THERE is no such thing that you can come to China thinking that so long as you have studied the language you can land a high-paying job quickly. There is always more to learn, says Matthew Christensen, professor of Chinese in the Department of Asian & Near Eastern Languages at Brigham Young University in Utah, United States.
Based on his own experience of teaching and traveling in China in the past decades, Christensen’s book “Decoding China” serves as a reminder to anyone who will be living, studying and working in China that understanding the culture codes that help develop and maintain relationships is more important than just mastering a bundle of linguistic skills.
To highlight how important these cultural codes are, he uses a sports analogy. “Let’s say that Western culture’s codes are like the game of baseball and Chinese culture’s are like tennis. In both games, players expect their competitors to understand and obey the rules if they want to play.
“If you’re standing on a tennis court, but behave as though you are playing baseball, you won’t be invited to play tennis again,” Christensen writes in the preface to the book.
This is similar to the idiom “When in Rome, do as the Romans.” Chinese have an idiom for this as well, 入乡随俗 ru xiang sui su, which means when you enter the countryside, follow the customs. A better understanding of cultural codes gets you into the game and allows you to participate in the daily lives of the people.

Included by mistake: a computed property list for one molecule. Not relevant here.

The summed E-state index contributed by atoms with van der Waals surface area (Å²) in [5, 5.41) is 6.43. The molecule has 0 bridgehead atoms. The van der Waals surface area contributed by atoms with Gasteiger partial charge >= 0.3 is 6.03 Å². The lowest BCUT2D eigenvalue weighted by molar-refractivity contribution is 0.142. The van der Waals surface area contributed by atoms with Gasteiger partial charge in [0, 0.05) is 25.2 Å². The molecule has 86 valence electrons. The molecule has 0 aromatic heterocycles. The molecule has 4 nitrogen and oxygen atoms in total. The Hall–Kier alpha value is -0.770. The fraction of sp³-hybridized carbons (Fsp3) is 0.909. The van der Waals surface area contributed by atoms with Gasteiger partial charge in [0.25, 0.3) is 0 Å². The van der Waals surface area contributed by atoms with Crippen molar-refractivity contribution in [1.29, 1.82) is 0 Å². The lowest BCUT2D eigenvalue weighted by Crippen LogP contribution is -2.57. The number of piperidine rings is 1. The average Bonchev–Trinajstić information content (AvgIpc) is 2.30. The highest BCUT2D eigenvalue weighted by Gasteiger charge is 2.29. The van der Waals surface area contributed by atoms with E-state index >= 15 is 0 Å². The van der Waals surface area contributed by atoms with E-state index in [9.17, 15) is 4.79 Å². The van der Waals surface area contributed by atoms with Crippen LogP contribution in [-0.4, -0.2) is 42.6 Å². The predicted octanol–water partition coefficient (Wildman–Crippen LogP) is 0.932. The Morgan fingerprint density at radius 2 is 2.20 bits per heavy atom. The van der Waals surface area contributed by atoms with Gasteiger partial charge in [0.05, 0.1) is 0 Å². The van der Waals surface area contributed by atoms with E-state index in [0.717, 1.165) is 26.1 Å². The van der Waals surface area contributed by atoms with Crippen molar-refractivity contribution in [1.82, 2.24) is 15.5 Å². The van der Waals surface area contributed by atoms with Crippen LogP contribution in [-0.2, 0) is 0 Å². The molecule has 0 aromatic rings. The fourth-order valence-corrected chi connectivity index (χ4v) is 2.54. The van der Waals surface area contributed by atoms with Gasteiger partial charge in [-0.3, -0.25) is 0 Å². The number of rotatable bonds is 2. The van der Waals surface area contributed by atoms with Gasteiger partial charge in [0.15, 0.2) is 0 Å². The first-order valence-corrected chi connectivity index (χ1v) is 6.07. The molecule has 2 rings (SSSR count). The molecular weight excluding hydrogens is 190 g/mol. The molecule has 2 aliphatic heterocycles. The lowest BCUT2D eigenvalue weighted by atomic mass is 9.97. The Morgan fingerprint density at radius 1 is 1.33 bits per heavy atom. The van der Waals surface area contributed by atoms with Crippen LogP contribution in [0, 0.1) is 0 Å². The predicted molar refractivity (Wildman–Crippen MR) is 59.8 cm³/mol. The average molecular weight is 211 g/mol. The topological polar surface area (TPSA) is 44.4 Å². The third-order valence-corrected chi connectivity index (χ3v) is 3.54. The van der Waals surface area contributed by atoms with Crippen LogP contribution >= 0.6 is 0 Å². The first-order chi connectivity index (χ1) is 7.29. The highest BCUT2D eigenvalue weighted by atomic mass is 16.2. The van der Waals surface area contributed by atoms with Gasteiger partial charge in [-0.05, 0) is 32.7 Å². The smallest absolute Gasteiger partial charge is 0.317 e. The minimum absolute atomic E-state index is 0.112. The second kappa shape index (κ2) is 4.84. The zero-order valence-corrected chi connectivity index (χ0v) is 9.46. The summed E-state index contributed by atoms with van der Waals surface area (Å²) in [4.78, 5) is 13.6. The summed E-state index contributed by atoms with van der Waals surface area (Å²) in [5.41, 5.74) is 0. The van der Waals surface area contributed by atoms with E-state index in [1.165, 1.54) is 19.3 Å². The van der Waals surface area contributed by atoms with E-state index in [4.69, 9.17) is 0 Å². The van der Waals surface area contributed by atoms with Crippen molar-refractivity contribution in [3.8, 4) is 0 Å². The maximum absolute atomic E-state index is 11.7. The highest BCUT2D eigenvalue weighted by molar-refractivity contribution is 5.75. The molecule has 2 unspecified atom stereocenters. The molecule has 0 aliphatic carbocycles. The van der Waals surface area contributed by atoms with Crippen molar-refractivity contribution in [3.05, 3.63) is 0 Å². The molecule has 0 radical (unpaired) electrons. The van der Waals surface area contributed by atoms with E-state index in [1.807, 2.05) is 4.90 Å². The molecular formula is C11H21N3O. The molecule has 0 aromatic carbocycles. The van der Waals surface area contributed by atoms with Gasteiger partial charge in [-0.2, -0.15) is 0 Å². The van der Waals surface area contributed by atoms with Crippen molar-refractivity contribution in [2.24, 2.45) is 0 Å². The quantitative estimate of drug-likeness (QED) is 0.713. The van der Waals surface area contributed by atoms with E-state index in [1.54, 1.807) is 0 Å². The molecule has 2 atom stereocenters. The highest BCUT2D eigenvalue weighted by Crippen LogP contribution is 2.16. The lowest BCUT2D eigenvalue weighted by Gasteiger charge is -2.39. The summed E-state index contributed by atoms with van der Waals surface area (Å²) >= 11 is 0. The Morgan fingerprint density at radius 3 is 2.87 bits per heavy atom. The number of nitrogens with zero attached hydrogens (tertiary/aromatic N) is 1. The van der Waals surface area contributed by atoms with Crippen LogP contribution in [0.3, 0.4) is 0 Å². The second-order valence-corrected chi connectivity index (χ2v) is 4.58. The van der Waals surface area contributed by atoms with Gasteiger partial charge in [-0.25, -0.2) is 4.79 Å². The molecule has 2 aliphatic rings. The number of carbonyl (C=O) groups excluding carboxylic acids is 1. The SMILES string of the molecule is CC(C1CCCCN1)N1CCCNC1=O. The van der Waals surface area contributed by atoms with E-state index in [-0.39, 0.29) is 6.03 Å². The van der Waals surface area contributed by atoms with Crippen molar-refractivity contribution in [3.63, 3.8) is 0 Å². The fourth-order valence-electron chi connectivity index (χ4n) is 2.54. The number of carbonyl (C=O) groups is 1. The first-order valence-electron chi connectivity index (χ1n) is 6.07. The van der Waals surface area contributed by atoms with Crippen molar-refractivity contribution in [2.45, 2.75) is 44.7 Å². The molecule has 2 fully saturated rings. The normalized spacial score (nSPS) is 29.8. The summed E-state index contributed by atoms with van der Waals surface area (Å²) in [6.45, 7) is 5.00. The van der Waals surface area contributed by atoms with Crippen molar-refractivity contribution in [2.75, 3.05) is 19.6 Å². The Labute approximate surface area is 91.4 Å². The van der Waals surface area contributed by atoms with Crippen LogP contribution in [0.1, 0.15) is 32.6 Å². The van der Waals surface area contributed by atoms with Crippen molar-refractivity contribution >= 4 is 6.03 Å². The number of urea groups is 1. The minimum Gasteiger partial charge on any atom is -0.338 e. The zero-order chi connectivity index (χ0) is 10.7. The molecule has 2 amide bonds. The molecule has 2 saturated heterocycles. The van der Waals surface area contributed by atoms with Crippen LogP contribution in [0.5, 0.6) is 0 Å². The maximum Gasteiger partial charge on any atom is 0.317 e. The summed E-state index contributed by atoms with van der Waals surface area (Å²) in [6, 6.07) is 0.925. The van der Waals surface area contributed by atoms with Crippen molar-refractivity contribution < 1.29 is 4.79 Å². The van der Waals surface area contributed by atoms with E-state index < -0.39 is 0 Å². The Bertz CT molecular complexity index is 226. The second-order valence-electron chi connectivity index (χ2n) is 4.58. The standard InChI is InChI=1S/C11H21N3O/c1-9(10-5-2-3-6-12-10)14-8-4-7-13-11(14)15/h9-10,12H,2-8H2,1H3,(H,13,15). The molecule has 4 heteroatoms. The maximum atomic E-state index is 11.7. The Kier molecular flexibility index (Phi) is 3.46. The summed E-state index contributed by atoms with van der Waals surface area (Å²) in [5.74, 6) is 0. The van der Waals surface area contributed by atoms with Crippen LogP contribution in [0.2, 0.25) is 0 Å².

Shanghai Daily last week quoted Robert Daly, director of the Kissinger Institute on China and the United States at the Wilson Center in Washington, as saying, “We can’t respond coherently, effectively and fully to China unless we understand China on its own terms.” This emphasizes the importance of understanding the culture alongside the Chinese language.
According to Christensen, Chinese culture can be conveniently divided into three main categories: achievement culture such as Beijing opera and Tang Dynasty poetry; informational culture like geography and political system; and behavioral culture, such as eating habits and how to maintain relationships.
Though knowledge of the first two categories is valuable, it is behavior cultural that is of the most immediate concern for those working in China, Christensen says.
Featuring first-hand anecdotes, Christensen’s “Decoding China” offers practical advice and insight on how to deal with everyday situations like eating at a restaurant, renting an apartment and going to a hospital.